Stop by LVL3’s MRKT and pick up a FREE copy of San Fransisco Arts Quarterly featuring an interview with the gallery’s director, Vincent Uribe, and artist, Josh Reames.
Artists confused, think they are musicians
Visual artists do unthinkable and create sound
Last Thursday night WTT? made our first outing to Constellation. The venue’s unassuming brick facade under the overpass on Belmont and Western betrays the clean yet cozy interior of the bar. Intent on seeing live music on a Thursday night, Constellation was a great option. That is to say, the show was free. This art reporter was intrigued by the line-up: two reasonably well known visual artists (1/2 of Sonnenzimmer, Nick Bucher, and recent Hatch resident, Jordan Martins) performing with Constellation’s purveyor, Mike Reed, on drums.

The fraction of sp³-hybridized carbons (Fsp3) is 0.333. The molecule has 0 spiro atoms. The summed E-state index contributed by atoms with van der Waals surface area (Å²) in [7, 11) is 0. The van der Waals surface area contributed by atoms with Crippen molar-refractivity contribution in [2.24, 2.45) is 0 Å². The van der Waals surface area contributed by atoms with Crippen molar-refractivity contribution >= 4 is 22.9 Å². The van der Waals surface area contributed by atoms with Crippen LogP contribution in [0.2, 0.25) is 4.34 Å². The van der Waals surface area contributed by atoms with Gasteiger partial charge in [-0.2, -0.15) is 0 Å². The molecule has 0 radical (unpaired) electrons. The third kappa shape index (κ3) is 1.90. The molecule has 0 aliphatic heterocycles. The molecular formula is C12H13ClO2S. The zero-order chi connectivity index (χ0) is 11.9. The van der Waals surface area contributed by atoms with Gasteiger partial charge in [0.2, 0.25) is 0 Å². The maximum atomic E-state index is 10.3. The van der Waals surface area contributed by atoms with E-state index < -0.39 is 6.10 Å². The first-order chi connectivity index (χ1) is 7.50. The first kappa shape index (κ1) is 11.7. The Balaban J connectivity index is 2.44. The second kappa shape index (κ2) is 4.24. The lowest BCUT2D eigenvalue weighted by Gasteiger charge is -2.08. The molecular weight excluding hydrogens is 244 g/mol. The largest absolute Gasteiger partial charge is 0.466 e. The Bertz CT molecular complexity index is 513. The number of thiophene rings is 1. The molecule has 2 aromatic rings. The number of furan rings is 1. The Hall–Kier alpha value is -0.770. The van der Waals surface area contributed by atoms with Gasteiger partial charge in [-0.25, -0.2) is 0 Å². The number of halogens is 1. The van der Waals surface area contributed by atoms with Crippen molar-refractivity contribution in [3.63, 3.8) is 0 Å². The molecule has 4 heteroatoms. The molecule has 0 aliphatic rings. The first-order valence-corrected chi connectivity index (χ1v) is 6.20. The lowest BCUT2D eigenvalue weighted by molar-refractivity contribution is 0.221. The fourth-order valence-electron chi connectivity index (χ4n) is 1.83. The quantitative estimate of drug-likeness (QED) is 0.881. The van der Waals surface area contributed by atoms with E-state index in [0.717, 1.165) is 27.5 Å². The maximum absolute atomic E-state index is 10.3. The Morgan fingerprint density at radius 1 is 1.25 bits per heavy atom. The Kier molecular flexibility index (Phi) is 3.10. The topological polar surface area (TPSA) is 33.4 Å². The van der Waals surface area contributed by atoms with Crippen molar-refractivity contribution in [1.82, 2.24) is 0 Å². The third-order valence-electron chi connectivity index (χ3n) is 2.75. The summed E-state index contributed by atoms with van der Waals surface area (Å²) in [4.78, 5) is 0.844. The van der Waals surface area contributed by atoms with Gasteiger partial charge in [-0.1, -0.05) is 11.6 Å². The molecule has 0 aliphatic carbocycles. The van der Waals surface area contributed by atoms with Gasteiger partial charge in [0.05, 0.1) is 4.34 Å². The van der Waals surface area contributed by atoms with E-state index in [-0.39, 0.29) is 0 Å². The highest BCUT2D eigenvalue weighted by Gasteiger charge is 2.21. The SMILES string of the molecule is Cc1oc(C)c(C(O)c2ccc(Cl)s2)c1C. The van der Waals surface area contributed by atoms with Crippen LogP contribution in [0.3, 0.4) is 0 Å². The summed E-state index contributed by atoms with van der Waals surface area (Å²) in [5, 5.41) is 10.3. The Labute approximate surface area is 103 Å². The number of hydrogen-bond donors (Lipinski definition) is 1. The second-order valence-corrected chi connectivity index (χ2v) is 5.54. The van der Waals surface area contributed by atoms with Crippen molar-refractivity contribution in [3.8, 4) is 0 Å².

Not to be mistaken for real musicians, the artists turnt virtuosos played an assortment of objects that would have made any dadaist proud.
Martins started the set playing guitar, but soon switched over to two broken guitar necks on a table which he “played” by jamming screwdrivers between the strings while strumming with chopsticks. Butcher wasn’t any more conventional “playing” a record player and what looked like a jumble of assorted cables that we’re not even sure were plugged in.
Even real musician, Mike Reed, got into the readymade spirit. It was weird enough that he played the drums with a tiny rake, but what was next to the drums was a regular Duchamp. Was it a rice cooker on a styrofoam cooler? Some instrument we’ve never seen before? We’re still not sure.
Despite using what appeared to be broken instrument pieces and household bric-a-brac, the trio was other wordly, playing a set that meandered through melodic ups and downs, punctuated by Butcher’s off beat electronics. Super chill for a Thursday night, I just wish they had better cocktails. (The Pimm’s cup was alright.)
Constellation is located at 3111 N Western Ave.
Header image is a photograph from inside Scenes from the Stone Age: The Cave Paintings of Lascaux at the Field Museum.